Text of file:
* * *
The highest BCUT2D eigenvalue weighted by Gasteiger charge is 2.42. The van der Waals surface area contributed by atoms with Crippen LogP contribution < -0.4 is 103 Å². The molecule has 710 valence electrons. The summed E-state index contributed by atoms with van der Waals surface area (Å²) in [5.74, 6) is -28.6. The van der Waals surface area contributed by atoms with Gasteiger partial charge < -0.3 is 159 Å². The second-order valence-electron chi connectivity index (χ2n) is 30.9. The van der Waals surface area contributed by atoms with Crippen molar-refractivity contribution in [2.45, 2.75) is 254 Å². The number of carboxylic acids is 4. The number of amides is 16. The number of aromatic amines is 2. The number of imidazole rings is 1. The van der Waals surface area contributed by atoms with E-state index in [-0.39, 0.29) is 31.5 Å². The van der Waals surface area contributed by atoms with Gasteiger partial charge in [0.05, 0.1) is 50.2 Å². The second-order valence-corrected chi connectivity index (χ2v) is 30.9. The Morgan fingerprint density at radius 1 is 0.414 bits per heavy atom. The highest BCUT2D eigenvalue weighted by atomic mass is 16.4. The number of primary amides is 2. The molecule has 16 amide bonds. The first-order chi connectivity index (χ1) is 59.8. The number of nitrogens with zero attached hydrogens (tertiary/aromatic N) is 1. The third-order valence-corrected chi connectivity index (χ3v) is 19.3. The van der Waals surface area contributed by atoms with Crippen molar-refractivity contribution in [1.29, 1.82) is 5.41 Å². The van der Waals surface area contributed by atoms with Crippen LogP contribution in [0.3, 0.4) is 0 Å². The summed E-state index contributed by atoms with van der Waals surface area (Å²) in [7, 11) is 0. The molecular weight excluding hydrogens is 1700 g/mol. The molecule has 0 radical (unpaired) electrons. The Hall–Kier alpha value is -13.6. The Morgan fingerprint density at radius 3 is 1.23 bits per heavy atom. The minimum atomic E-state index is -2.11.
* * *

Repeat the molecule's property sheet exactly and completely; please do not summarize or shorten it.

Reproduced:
The highest BCUT2D eigenvalue weighted by Gasteiger charge is 2.42. The van der Waals surface area contributed by atoms with Crippen LogP contribution < -0.4 is 103 Å². The molecule has 710 valence electrons. The summed E-state index contributed by atoms with van der Waals surface area (Å²) in [5.74, 6) is -28.6. The van der Waals surface area contributed by atoms with Gasteiger partial charge < -0.3 is 159 Å². The second-order valence-electron chi connectivity index (χ2n) is 30.9. The van der Waals surface area contributed by atoms with Crippen molar-refractivity contribution in [2.45, 2.75) is 254 Å². The number of carboxylic acids is 4. The number of amides is 16. The number of aromatic amines is 2. The number of imidazole rings is 1. The van der Waals surface area contributed by atoms with E-state index in [-0.39, 0.29) is 31.5 Å². The van der Waals surface area contributed by atoms with Gasteiger partial charge in [0.05, 0.1) is 50.2 Å². The second-order valence-corrected chi connectivity index (χ2v) is 30.9. The Morgan fingerprint density at radius 1 is 0.414 bits per heavy atom. The highest BCUT2D eigenvalue weighted by atomic mass is 16.4. The number of primary amides is 2. The molecule has 16 amide bonds. The first-order chi connectivity index (χ1) is 59.8. The number of nitrogens with zero attached hydrogens (tertiary/aromatic N) is 1. The third-order valence-corrected chi connectivity index (χ3v) is 19.3. The van der Waals surface area contributed by atoms with Crippen molar-refractivity contribution in [1.29, 1.82) is 5.41 Å². The van der Waals surface area contributed by atoms with Crippen LogP contribution in [0.3, 0.4) is 0 Å². The summed E-state index contributed by atoms with van der Waals surface area (Å²) in [7, 11) is 0. The molecular weight excluding hydrogens is 1700 g/mol. The molecule has 0 radical (unpaired) electrons. The Hall–Kier alpha value is -13.6. The Morgan fingerprint density at radius 3 is 1.23 bits per heavy atom. The minimum atomic E-state index is -2.11.